• It only gets harder when people don’t agree with you when you are a member of the minority group. So let’s say you are used to being the only person that has a different skin colour, but you still have to fight when other people don’t agree with your viewpoint. I had the experience one time at a Hackathon and there was this team doing a video game showcasing the life of children who suffer from Autism. The game aimed to simulate the experience of an Autism child protagonist. There was this one level in the game where you had to dodge all the balls others threw at you because they didn’t understand the fact that you have Autism. The game had many other levels that tried to simulate the adversarial encounters that the Autism children might face, but the issue was many of the levels were so descriptive and dark that they produce unintended side-effects. To put it a simple way, the game itself had many controversies. Hence, a few female judges raised the concerns that this sort of games needed to go through some form of ethics approval but most other male judges were adamant about the game arguing the game had a good intention and should not require any ethics/moral ground justification. Male judges far outnumbered female judges so by the time that everyone expressed his/her own opinion, all we could remember was that most people thought the game was OK. Whether or not the game itself had legitimate issues is another conversation but how the decision-making process is governed by the demographics makeup of the body did not reflect the views of the general population. That’s why we need to increase the proportion of minority groups to be able to see all different angels fairly.

Don’t get me wrong. I also have friends who sometimes complain that nowadays it is more difficult for a white male because of the whole diversity talk. But is this true? We do have many program quota that is dedicated to minority groups, so this might come off to seem like many people get in not because of how good they are but what they are. This argument is precarious. First, most leaders in government or business are white male, and this doesn’t seem right when we consider the fact that half of the world’s population is female and a substantial portion of the population is not white. That’s why we need to have those specific programs to support minority groups. Furthermore, it is exactly because we don’t have a large enough women presence in some organizations/sectors that we fail to attract more of the similar candidates to the same areas.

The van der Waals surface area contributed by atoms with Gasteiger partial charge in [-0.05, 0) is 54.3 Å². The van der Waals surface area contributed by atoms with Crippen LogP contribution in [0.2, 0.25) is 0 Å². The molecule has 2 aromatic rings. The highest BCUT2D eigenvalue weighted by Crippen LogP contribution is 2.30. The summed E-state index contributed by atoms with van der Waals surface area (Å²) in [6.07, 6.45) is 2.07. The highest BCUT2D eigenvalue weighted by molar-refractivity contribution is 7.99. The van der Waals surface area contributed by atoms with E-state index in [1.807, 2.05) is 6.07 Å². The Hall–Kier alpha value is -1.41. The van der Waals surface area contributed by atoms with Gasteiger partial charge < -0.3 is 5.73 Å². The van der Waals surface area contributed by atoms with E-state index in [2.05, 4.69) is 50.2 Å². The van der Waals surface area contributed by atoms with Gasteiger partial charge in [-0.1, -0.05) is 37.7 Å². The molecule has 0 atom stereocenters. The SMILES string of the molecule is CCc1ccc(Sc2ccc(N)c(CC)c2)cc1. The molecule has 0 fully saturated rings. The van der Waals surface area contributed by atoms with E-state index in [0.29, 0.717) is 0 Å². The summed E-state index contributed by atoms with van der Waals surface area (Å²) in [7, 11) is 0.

Ok, I have to admit that diversity is not a panacea to all the problems we have. Having diverse groups means that we are going to create more friction and sometimes this frication might slow down the process and destabilises in one’s organization. Perhaps sometimes it is OK to say men are better at something and women are better at other things. For example, most teachers in primary education are female, and the staff in the human resource department also tend to be female but people hardly complains about the lack of diversity there. I think the real deal-breaker is whether people can have a choice in the end. Being a teacher or a human resource professional is accessible to both men and women, so people choose to do them if they have a passion for either teaching or working with people. However, when we are talking about leadership, management, or other more critical positions people often don’t get to use what they want. This same principle also applies to other demographic minority groups. Only when everyone has a fair chance of doing the same thing, not because of what they are but because of what they can do, can we say we have done our job right.

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Hang Yuan

An AI researcher in training and an entrepreneur at heart.